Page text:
Vintage St. Paul Preview | 20th-Century Märta Måås-Fjetterström Textile | ANTIQUES ROADSHOW | PBS

Vintage St. Paul Preview | 20th-Century Märta Måås-Fjetterström Textile | ANTIQUES ROADSHOW | PBS


GUEST: It’s a piece I found at a thrift store
in Minnesota. One of the things I always go for are linens,
needlework of any kind, because it interests me, and I like just to study it and appreciate
it. I have a lot of appreciation for women who
have done needlework, and this kind of stuck out at me. APPRAISER: When I first saw this, I was thinking,
“Well, we’re in Minnesota. Of course I’m going to see a lot of kind of
20th-century Scandinavian-inspired textiles.” GUEST: Certainly. APPRAISER: Which generally in the market today
are of very little interest, because they’re things that were either made in this country
or were commercially made in Scandinavia. And then as I looked more closely, I realized,
but wait, this isn’t just another one. There is something more going on. There’s an incredible subtlety to the coloration
and the way this is woven and put together. We’ve got shading of different colors of roses,
to fuchsia, and then blue-greens to blue. And there’s an artistry in this that you wouldn’t
just see in a common piece. So I was thinking, “Gosh, you know, this really
is better than most,” and got intrigued myself. And then, I recognized that in the corner,
it was signed, which, most commercial pieces aren’t signed. And this is signed with the initials “MMF,”
which stands for a woman named Märta Måås-Fjetterström, who was probably the leading textile designer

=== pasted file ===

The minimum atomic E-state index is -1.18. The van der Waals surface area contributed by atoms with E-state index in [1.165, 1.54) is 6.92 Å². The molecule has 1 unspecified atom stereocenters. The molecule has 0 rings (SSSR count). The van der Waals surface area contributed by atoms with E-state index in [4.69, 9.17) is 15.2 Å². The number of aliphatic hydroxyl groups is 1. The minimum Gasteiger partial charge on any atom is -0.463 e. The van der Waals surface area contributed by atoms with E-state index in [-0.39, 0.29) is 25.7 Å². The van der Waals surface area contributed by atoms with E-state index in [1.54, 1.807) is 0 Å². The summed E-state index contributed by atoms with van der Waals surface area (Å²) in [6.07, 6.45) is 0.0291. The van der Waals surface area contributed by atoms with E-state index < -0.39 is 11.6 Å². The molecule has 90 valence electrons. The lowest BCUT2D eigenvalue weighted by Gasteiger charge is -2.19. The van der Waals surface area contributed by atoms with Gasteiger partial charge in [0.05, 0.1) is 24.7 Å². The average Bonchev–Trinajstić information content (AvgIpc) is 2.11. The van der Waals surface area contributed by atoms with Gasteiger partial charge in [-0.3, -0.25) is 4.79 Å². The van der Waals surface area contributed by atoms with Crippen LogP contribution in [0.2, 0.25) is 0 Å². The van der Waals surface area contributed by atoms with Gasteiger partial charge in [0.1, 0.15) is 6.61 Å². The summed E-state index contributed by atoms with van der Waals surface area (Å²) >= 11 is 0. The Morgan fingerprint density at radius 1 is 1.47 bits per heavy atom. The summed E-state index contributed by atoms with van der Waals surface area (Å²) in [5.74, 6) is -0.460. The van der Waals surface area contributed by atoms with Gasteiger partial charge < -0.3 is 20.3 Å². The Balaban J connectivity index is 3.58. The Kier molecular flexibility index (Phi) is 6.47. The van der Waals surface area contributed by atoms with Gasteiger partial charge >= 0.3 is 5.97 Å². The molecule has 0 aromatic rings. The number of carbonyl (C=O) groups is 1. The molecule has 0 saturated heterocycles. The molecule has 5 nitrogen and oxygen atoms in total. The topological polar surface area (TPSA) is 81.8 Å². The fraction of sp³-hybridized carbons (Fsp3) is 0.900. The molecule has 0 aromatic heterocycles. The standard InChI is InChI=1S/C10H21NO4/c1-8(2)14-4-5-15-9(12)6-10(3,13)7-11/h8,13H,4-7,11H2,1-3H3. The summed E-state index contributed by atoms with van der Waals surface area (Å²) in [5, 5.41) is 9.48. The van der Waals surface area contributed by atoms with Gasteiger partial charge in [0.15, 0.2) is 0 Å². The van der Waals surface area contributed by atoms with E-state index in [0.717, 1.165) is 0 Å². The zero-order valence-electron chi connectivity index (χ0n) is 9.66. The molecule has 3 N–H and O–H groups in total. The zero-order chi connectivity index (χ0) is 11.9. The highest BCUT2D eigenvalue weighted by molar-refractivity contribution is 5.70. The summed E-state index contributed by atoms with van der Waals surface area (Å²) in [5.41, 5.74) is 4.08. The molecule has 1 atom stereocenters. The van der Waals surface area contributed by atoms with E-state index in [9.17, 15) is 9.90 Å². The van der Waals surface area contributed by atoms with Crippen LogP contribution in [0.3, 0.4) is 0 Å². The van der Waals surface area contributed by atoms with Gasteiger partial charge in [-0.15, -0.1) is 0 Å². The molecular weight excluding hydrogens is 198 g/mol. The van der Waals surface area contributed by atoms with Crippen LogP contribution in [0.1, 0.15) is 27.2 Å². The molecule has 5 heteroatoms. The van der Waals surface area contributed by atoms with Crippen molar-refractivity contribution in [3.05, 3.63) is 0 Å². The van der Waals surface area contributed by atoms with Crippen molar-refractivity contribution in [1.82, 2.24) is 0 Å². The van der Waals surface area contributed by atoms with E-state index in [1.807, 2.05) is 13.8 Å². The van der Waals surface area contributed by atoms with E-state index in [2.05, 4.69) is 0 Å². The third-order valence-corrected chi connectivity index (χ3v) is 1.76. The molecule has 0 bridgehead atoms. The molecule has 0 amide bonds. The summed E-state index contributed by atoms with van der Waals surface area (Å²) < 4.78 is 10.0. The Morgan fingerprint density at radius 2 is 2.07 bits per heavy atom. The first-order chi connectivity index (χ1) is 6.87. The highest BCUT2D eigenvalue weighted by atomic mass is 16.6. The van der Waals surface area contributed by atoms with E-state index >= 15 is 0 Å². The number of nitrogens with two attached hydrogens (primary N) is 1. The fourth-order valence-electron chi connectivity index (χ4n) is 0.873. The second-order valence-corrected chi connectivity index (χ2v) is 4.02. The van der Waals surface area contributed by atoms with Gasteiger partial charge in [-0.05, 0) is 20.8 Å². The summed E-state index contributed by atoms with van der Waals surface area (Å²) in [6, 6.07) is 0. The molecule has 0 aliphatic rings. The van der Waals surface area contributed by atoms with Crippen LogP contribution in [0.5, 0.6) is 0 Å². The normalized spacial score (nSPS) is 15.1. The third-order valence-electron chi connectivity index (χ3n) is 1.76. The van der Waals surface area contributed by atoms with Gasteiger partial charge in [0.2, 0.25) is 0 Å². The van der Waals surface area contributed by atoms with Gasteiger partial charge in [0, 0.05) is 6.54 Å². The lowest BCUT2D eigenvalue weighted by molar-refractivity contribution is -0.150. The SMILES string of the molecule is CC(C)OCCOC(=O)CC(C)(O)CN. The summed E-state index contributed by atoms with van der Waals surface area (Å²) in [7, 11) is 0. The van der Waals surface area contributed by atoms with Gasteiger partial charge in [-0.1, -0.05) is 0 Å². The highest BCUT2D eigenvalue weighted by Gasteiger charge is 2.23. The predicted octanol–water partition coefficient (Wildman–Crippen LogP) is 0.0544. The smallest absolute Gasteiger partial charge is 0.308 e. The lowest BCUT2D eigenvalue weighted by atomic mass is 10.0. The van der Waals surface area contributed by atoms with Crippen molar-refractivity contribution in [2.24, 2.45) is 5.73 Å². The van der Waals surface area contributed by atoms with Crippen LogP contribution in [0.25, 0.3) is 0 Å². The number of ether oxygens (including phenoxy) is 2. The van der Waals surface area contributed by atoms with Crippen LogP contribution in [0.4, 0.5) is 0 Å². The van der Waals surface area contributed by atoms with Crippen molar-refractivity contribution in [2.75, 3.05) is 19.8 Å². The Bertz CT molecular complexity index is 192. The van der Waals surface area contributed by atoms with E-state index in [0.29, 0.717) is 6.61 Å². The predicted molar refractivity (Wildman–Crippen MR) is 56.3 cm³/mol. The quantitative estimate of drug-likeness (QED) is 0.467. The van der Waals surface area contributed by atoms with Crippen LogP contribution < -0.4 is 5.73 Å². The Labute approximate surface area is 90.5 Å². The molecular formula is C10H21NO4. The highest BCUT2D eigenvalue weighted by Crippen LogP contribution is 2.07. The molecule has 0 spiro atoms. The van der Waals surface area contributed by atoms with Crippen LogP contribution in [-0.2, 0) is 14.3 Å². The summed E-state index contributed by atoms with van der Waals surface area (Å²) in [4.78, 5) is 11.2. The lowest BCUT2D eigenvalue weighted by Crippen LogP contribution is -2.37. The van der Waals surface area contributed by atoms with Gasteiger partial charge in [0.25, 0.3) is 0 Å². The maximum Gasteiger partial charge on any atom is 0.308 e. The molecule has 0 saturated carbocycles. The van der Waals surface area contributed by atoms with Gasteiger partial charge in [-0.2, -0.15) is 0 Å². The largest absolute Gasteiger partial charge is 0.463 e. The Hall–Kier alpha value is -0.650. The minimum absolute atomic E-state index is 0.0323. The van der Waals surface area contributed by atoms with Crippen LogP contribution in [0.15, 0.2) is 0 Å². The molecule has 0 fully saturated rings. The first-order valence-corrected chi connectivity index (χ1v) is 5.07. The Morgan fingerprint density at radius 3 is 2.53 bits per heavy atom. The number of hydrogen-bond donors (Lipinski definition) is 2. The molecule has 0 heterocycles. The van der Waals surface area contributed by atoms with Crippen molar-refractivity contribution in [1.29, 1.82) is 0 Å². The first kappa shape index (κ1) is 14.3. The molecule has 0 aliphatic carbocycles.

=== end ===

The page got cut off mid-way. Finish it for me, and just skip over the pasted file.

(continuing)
and producer in Sweden in the early 20th century. GUEST: Oh, no! APPRAISER: She started out as a painter, started
a workshop by 1918, 1919, producing textiles, curtain fabrics– all handmade– also rugs
and carpet. I mean, she was of such prominence, that she
designed and manufactured the rugs that are used for the Nobel Prize ceremonies in Stockholm,
so she’s really a designer of some note. Typically in the market, we come across pieces
of hers that are quite large. I’ve never seen a handwoven, flat-weave textile
of this size coming from her. And the quality backs up with the initials. Do you have any idea of what this may be worth? GUEST: Absolutely not– I knew it was worth
the dollar that I paid for it, just to have something to, you know, to study, because
it was so interesting. APPRAISER: Right, because I would say, with
the popularity of Märta Måås-Fjetterström things on the market today, because it’s really
coming on quite strong, I would place a retail value on a piece like this today of somewhere
between $2,000 and $4,000. GUEST: (inhales, groans) APPRAISER: Certainly worth a dollar investment. GUEST: Oh, my goodness!

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